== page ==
• H.E. Mr. André Mattoso Maia Amado, Ambassador, Embassy of Brazil in Brussels, Avenue Louise, 350 B-1050, 1050 Brussels, Belgium. Fax: +32 2 640 81 34, Email:

Please also write to the embassy of Brazil. Click here to find the email of the Brazil embassy closest to you

Watch BBC Video on the Murder of Semião Fernandes Vilhalva

Thursday, September 17, 2015

Horses & Other Animals of the Valley Fire

My heart has hurt to see pictures of frightened horses fleeing walls of flame in the Valley Fire in Lake County, CA, as well as surrounding Sonoma and Napa counties. The fire has now burned 73,700 acres, and is just 35% contained at this writing.

My mind has boggled to imagine how animals would flee such a massive and rapidly jumping fire: Could they run or fly that far?

Last year, I sat in the countryside of Middletown, and listened to the symphony of birdsong, a weaving of spirit through the landscape, from grasses to bushes to trees that are habitat to a multitude of animals.

It lead me to consider that we ourselves have had a hand in animals of all kinds losing their homes in the Valley Fire and fires all across California and the West. With the larger cause of the drought our own human-caused climatic impacts, our failures have resulted in the robbing of home to all sorts of animals, human, equine, ornithological.

I wince to consider the tree homes of the woodpeckers I heard pecking last year: Which trees will they lodge in now?

The New York Times reported on a coordinated, local effort to rescue livestock. Some stayed behind in the fire to save their animals as we see in "Trio Saves Horses From Worst Of Valley Fire" by CBS Sacramento.

I reached out to my friend, equestrian heroine Alison Martin, asking how I could help animals affected by the Valley Fire. She put me in touch with Sonoma Equine Rescue Rehab And Adoption. Though their name indicates a Sonoma county affiliation, they are rescuing horses from the Valley Fire, 200 at present, with more coming in each day.

Until these rescued horses are reunited with their owners, the horses need to be fed. SERRA is appealing for donations of hay to feed the rescued horses. They write: "Supplies are few!" I just donated. You may donate here to help the rescued horses of the Valley Fire.

Grand Canyon from Space Video

One day two years ago, a man ties a GoPro camera to a little white balloon. He releases it. In the video, we see him letting us go: his open hand a goodbye. Then, we ascend above the red earth until we can see a red squiggle through the Southwest. It is the Grand Canyon.

After rising steadily through red-orange earth, our little balloon now matures. It takes in the inky black of space, separated from the earth by a hazy, yet luminous, line that wobbles back and forth as our dirigible bobbles happily through space.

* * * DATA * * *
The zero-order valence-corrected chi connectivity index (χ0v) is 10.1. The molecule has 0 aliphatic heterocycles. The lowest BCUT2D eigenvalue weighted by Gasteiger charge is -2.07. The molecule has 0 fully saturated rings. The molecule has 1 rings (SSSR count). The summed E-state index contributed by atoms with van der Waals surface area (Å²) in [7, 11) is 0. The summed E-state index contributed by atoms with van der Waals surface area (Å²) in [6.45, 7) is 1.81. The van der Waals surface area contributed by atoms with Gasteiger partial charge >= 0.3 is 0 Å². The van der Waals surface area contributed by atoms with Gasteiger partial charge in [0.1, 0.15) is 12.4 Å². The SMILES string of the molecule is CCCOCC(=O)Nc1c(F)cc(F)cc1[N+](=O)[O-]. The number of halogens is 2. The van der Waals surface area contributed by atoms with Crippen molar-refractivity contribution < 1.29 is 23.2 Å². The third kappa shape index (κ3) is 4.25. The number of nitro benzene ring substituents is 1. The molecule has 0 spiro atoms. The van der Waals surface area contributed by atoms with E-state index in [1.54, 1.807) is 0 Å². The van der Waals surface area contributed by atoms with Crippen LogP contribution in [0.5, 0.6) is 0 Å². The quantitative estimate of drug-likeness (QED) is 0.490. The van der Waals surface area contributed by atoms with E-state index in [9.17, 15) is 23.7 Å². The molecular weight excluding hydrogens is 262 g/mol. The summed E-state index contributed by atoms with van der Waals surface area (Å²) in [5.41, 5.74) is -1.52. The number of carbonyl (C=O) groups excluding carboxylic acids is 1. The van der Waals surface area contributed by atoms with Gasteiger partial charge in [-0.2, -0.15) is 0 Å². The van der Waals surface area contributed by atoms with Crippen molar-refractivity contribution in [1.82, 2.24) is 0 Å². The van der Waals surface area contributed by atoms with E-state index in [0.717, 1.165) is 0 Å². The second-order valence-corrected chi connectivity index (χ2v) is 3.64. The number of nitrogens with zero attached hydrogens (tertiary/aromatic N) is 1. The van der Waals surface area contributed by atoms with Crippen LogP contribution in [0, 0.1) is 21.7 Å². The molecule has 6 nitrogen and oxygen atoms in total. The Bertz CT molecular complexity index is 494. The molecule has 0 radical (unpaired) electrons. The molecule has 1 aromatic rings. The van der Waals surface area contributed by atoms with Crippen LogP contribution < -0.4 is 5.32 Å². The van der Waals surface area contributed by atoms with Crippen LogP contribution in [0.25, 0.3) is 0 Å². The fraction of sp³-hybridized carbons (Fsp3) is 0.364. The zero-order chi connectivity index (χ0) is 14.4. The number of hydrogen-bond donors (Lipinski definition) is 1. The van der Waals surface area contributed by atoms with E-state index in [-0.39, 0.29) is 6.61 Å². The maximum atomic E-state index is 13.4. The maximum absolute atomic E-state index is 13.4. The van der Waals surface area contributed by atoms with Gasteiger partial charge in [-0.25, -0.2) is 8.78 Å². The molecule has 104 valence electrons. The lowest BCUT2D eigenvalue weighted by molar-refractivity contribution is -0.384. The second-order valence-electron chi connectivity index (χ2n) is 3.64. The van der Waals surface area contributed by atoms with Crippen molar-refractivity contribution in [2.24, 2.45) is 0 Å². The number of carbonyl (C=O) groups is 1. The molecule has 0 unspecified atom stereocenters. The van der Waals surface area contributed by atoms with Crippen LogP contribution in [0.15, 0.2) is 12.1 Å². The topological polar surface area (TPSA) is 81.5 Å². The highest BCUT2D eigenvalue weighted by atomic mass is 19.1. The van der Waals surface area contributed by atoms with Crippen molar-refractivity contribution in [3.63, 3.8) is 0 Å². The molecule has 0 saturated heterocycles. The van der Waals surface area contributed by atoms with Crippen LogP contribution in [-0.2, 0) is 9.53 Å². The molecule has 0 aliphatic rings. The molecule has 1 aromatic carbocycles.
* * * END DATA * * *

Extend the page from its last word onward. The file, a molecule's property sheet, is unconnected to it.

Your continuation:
Departing, a peace descends-ascends: oh, this is it, to travel beyond the confines of earth, to edge away, above, beyond. To be freed.

Just then, at more than 100,000 feet above the planet, we see a pale drippy thing scurry past our gaze. Our camera eye is abruptly swiveled 180 degrees upward. Before our shredded self, a hundred white confetti bits explode outward across an azure blue background. They--we--drift. A little meteor shower of dispersed skin. So beautiful.

No time for that, now. We plummet crazily downward, a Charlie Chaplinesque comedy of sped up time. Just as easily as we left the earth's confines, we are deposited solidly again in the low, ochre field, which doesn't hesitate to take us--or is rather indifferent to us--as we, who have known such expanses, stare again our camera eye at the close, dried, yellow brush.

Just wondering: Which place is the homecoming?

Watch Grand Canyon from Space video here

Sunday, September 13, 2015

Quan Yin in the Valley Fire

I meditated many times on a bench before this statue of Quan Yin, just having emerged from an ice cold pool (and just before that, a very hot pool).

Cross-legged on the bench before Quan Yin, I shivered into insights, sometimes staying there meditating for thirty minutes or more. She seemed to look on with benevolence. The light, petals of slim sun, flickered through the grove. The more goose bumps emerged as I breathed steadily, the more insights descended. In her upturned hand, flowers someone had placed with care, above the lip of her hallowed flask. In there, held against her chest, carefully guarded, delicately poised, the secret waters of healing.

Now Harbin Hot Springs, where this grove is found in Middletown, CA, has burned down in the Valley Fire, according to the LA Times.

My condolences and prayers for the entire Middletown and Hidden Valley Lake communities, including the Middletown Rancheria of the Pomo Indian community. May those who have lost their homes be offered comfort, care, and prayers. Let us say a special prayer for the animals, especially horses, who were left behind in the rush to evacuate this rapidly moving fire. May they move to safety as best they can.

Thursday, September 10, 2015

Reading Oct. 4 in San Francisco

I am pleased to be reading in the Bazaar Writers Salon in San Francisco.

Sunday, October 4th, 6:00 p.m.
Bazaar Cafe, 5927 California St., SF

I'll be reading for around 25 minutes. Fiction writer Mark Labowskie and poet Casey Thayer will also be reading. Thanks to Peter Kline, the series maestro, for inviting me.

Tuesday, September 8, 2015

The Dating Life: I'll Make It Easy For You

I received a note from a gentleman on a dating site. The note reads, "I think we have a lot in common." When I clicked on his profile, it showed a scowling man in a black muscle shirt, sitting on a home weight lifting set, bicep positioned across his body as his fist closes around a Budweiser can. I wondered about the in common.

In one of the photos, though, he is smiling and seems to show his genuine heart. He identifies his ethnicity as Native American, background as Mexican, height 5'3".

But what touches me is his "About Me," which for me reads like pure poetry:
About Me

single never been married and no kids always working now it time for me in you think you can rope this wild stud come get me if i like you i'll make it easy for you just grab me and hold me and say i want you